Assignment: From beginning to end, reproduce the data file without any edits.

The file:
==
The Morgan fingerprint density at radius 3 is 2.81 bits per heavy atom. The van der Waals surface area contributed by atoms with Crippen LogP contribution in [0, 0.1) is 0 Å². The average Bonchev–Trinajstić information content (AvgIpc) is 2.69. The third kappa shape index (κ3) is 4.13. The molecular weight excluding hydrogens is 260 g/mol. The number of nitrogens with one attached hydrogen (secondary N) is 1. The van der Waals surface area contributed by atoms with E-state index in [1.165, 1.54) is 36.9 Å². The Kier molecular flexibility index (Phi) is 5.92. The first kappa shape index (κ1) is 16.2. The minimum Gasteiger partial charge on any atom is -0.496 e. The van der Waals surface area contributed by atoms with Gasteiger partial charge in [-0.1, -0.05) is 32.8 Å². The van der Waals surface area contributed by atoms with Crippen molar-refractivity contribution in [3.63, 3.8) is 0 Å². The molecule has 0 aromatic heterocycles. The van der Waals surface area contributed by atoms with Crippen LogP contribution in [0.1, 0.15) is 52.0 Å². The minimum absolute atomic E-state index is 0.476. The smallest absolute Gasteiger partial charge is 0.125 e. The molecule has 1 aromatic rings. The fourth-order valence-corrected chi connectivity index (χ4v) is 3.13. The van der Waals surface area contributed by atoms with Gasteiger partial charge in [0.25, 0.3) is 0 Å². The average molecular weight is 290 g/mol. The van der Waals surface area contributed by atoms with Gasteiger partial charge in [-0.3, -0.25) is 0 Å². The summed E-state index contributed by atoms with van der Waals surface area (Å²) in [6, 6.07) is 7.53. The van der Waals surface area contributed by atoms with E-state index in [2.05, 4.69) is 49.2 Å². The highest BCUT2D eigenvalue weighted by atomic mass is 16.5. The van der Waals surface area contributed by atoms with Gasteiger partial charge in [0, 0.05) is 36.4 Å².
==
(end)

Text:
The Morgan fingerprint density at radius 3 is 2.81 bits per heavy atom. The van der Waals surface area contributed by atoms with Crippen LogP contribution in [0, 0.1) is 0 Å². The average Bonchev–Trinajstić information content (AvgIpc) is 2.69. The third kappa shape index (κ3) is 4.13. The molecular weight excluding hydrogens is 260 g/mol. The number of nitrogens with one attached hydrogen (secondary N) is 1. The van der Waals surface area contributed by atoms with E-state index in [1.165, 1.54) is 36.9 Å². The Kier molecular flexibility index (Phi) is 5.92. The first kappa shape index (κ1) is 16.2. The minimum Gasteiger partial charge on any atom is -0.496 e. The van der Waals surface area contributed by atoms with Gasteiger partial charge in [-0.1, -0.05) is 32.8 Å². The van der Waals surface area contributed by atoms with Crippen molar-refractivity contribution in [3.63, 3.8) is 0 Å². The molecule has 0 aromatic heterocycles. The van der Waals surface area contributed by atoms with Crippen LogP contribution in [0.1, 0.15) is 52.0 Å². The minimum absolute atomic E-state index is 0.476. The smallest absolute Gasteiger partial charge is 0.125 e. The molecule has 1 aromatic rings. The fourth-order valence-corrected chi connectivity index (χ4v) is 3.13. The van der Waals surface area contributed by atoms with Gasteiger partial charge in [0.25, 0.3) is 0 Å². The average molecular weight is 290 g/mol. The van der Waals surface area contributed by atoms with Gasteiger partial charge in [-0.3, -0.25) is 0 Å². The summed E-state index contributed by atoms with van der Waals surface area (Å²) in [6, 6.07) is 7.53. The van der Waals surface area contributed by atoms with E-state index in [2.05, 4.69) is 49.2 Å². The highest BCUT2D eigenvalue weighted by atomic mass is 16.5. The van der Waals surface area contributed by atoms with Gasteiger partial charge in [0, 0.05) is 36.4 Å².